Quantiles and Percentiles

quantiles are cut points dividing the range of a probability distribution into continuous intervals with equal probabilities

a percentile is a score below which a given percentage of scores in its frequency distribution falls

e.g., the median is a quantile; it splits the data in two (50% quantile) the value of median or the 50% quantile is 4.5 this is the percentile (the value that a quantile gives is a percentile, quantiles are used to see what value the 25%,50% or 75% holds in a distribution)

The 5 point summary

  • 1st Quartile: The 25th percentile.
  • Median(2nd Quartile): The middle value in the sample, also called the 50th percentile or the 2nd quartile.
  • 3rd Quartile: The 75th percentile.
  • Minimum: The smallest observation in the sample.
  • Maximum: The largest observation in the sample.

Inferential statistics

Z Statistics

Standardization: alter every element In distribution to get a new distribution with similar characteristics. putting different variables on the same scale

Standard normal distribution→a normal distribution that has a mean of 0 and standard deviation of 1

The above figure the standard normal distribution of the x values, which increase or decrease by 1 is taken as a z score. The Z score tells how many standard deviations an observation is away from the center( mean)( e.g., Z=-2 tells the observation is 2 standard deviations to the left, Z=1.5 tells the observation is 1.5 standard deviations to the right).

Z Statistics

x=data points

μ=mean, σ=Std. deviation(population)

left normal distribution (μ=1010, σ=20)→ Right standard normal distribution(μ=0,σ=1)

1010–1010/20 →0

1030–1010/20→1

990–1010/20→ -1

now p(x<980), what is the probability an observation lies in an area less than 950, convert to z. p(z< -1.5)

to calculate the area, we need to look at the z table

For finding the area on the left when Z value is in the left half
For finding the area on the left when Z value is in the right half

p(z< -1.5)=0.0668 →p(x<980)=0.0668

T Statistics

Similar to Z statistics, since the number of samples is low and the population variance is unknown, the sample variance is used instead of the population variance.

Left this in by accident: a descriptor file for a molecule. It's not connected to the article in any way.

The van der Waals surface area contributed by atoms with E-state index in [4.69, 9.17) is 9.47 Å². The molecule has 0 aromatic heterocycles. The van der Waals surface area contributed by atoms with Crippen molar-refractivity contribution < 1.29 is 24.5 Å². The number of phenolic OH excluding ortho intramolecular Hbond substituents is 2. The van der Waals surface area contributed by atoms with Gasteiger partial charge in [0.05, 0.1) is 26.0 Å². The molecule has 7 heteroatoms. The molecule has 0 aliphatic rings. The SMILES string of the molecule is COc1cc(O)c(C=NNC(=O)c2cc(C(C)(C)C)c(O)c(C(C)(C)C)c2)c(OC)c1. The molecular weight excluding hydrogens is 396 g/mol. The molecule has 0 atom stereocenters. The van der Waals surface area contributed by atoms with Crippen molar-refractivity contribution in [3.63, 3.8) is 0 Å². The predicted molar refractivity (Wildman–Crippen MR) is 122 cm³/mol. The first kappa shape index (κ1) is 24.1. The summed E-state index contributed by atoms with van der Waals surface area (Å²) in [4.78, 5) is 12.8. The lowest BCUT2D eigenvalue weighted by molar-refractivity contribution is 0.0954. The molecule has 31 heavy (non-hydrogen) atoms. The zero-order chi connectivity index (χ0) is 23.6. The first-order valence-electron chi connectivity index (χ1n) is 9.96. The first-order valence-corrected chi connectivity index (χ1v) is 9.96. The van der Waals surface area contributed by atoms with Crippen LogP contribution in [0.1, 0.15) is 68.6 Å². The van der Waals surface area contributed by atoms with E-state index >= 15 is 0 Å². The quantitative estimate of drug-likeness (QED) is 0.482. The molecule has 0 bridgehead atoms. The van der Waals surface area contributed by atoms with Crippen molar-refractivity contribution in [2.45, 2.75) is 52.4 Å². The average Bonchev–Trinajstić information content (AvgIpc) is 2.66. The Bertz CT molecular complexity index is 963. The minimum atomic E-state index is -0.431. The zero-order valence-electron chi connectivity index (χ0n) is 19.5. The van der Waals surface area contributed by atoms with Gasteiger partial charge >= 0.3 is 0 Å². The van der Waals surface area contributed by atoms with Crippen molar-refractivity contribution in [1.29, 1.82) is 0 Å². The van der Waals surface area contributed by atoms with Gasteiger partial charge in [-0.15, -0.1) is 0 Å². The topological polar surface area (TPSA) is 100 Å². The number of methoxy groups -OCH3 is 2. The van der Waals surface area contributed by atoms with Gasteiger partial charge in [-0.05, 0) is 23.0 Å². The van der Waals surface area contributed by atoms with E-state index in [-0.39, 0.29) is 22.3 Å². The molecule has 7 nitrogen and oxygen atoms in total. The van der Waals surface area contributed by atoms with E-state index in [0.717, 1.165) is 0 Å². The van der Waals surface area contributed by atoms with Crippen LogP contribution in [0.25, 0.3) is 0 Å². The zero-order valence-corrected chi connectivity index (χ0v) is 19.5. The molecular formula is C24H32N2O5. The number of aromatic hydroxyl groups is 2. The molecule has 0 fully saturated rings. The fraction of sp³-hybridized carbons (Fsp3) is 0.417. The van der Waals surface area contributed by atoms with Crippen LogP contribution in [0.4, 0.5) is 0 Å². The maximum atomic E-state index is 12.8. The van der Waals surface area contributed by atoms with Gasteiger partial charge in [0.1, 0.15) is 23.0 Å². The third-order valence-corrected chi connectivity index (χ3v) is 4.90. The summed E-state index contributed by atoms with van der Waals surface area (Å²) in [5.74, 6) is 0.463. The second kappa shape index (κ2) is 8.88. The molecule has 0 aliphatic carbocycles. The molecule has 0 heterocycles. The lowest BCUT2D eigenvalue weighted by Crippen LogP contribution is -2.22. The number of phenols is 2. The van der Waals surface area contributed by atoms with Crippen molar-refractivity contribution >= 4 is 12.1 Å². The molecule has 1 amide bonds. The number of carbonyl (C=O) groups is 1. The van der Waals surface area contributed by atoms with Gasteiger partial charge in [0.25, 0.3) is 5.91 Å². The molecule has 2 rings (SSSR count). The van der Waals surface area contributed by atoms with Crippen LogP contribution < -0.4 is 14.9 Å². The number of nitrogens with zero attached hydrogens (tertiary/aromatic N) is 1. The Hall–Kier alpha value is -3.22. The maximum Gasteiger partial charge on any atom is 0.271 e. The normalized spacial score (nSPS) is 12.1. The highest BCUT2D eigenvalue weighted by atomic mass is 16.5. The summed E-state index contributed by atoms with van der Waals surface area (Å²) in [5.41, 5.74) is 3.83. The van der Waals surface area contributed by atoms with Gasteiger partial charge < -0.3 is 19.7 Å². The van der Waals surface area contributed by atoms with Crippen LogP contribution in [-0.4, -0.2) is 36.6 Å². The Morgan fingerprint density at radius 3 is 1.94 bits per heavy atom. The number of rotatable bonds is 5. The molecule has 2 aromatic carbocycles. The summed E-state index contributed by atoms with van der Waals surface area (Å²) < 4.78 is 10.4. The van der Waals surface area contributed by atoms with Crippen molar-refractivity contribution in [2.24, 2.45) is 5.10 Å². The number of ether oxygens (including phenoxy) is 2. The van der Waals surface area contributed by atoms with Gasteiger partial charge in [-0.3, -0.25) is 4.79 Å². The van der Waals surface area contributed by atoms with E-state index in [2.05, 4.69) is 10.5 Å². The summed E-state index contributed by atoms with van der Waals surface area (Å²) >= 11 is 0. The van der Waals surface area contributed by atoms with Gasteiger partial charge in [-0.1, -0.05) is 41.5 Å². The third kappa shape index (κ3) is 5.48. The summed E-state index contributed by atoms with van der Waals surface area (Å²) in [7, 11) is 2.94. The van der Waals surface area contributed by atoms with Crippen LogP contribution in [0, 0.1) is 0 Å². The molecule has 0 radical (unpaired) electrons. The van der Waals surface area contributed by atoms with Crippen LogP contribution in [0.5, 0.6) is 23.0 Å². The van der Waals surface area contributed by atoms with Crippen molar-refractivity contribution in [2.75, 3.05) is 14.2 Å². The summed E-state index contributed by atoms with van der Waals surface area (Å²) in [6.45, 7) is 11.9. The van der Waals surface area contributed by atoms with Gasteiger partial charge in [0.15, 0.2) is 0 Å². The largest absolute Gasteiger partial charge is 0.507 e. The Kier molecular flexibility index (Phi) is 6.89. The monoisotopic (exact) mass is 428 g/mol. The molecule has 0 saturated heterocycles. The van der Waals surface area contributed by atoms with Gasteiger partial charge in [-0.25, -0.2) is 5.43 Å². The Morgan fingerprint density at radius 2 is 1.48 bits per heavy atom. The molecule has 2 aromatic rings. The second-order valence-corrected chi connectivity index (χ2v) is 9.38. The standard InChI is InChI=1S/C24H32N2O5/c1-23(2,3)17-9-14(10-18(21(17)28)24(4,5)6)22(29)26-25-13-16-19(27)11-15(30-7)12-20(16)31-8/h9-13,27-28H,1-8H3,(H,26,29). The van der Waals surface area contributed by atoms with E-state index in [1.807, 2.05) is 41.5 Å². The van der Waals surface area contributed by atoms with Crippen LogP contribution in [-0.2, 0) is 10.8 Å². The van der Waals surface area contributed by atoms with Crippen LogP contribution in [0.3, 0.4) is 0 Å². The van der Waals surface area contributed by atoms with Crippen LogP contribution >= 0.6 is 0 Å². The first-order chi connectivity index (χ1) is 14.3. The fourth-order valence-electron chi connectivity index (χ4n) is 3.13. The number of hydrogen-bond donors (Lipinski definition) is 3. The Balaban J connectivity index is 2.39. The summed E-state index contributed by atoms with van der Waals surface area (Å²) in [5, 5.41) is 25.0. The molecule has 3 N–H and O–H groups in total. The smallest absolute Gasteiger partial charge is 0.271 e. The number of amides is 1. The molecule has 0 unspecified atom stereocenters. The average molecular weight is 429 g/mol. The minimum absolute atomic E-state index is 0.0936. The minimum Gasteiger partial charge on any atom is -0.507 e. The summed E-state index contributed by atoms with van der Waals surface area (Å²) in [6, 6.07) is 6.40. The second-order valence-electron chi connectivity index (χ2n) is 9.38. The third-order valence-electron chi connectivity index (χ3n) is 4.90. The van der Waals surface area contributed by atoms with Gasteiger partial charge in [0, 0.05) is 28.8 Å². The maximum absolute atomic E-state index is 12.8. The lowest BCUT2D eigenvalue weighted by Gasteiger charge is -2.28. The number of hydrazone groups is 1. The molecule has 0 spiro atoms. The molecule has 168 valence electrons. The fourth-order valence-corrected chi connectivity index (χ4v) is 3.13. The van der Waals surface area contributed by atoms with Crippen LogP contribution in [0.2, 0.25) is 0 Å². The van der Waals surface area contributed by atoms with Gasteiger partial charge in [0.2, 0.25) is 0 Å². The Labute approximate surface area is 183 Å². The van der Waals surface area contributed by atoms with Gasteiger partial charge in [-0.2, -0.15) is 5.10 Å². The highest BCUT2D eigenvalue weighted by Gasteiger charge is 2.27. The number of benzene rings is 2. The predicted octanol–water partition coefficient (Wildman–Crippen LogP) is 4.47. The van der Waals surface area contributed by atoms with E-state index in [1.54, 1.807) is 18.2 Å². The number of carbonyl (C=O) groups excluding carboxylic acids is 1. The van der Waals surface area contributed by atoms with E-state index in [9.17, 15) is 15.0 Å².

T distribution is also standardized with this formula

x̅=smaple points

μ=mean, n=total points

s=standarnd deviation(sample)

df is n-1

Central Limit Theorem

No matter the underlying distribution, the sampling distribution will approximate a normal distribution. The samples are taken with replacement from the population.

Original distribution → mean= μ , variance=σ2

Sampled distribution→mean = μ, variance=σ²/n where n is the number of samples taken from the population n should be greater than 30. The standard error is given by √σ2/n ( the standard error decreases as n increase)

Confidence interval

Instead of saying the average is 22.50 (point estimate), it can be said the average is between 20–25 (confidence interval). The confidence interval quantifies the uncertainty on an estimated population variable, such as the mean or standard deviation

level of confidence

90% confidence → α=10%

95% confidence → α=5%

99% confidence → α=1%

a lower confidence level provide a wider interval, 90% confidence level indicate that there is a 90% chance the point estimate value lies between the interval, The formula for finding the confidence interval is given by

[Point estimate ± reliability factor × Standard Error]

reliability factor = Z(α/2) if population variance is known, if not T(DOF,α/2) (DOF Degree of Freedom ((no. of rows)*(no. of columns))-1)

Confidence interval for one sample

e.g., Suppose a data with 50 samples with a mean of 70 and a standard deviation of 20 at a 95% confidence level

reliability factor (Zα/2) α=5% →0.05/2=0.025

Z 0.025 = 1.96 (Z-table) ( 1–0.025 =0.975)

for 0.975 in z-table 1.9+0.06

Z0.025=1.96

Standard error=20/√50 = 2.828, 2.828×1.96 =5.542

CI=[70±5.542]→[75.572,64.458] at 95% confidence level

The hypothesis will be statistically significant if the Confidence Interval does not include the null hypothesis value

Confidence interval for two population

Two samples each from the respective population can be categorized as :

  1. Dependent: both samples are dependent, e.g., A training program assessment takes pre-test and post-test scores from the same group of people.
  2. Independent: Both samples are independent, e.g., a random sample of 100 females and another random sample of 100 males. The result would be two samples that are independent of each other.

Independent samples can be further classified into 3.

  1. Two samples with known population variance
  2. Two samples with unknown population variance but assumed to be equal
  3. Two samples with unknown population variance but assumed to be not equal

Dependent Samples

CI=Xd±z(α/2)×σ/√n (Xd= the mean of the difference of 2 samples, z=reliability factor, σ/√n=standart error)

CI=Xd±t(DOF,α/2)×s/√n-1 ( if the sample is less than 30 then t statistics is used instead of z statistics for reliability factor)

e.g., compare systolic blood pressures before after a training program

assume null hypothesis: the difference of the two means is 0

  1. The difference of 2 values are found
  2. mean of the difference (Xd) is calculated
  3. Then the difference of Xd and the means of the difference X̅d
  4. Xd=-81/10 →-8.1

5. σ=1848.9/14 ( σ for sample divide by n-1, for population divide by n)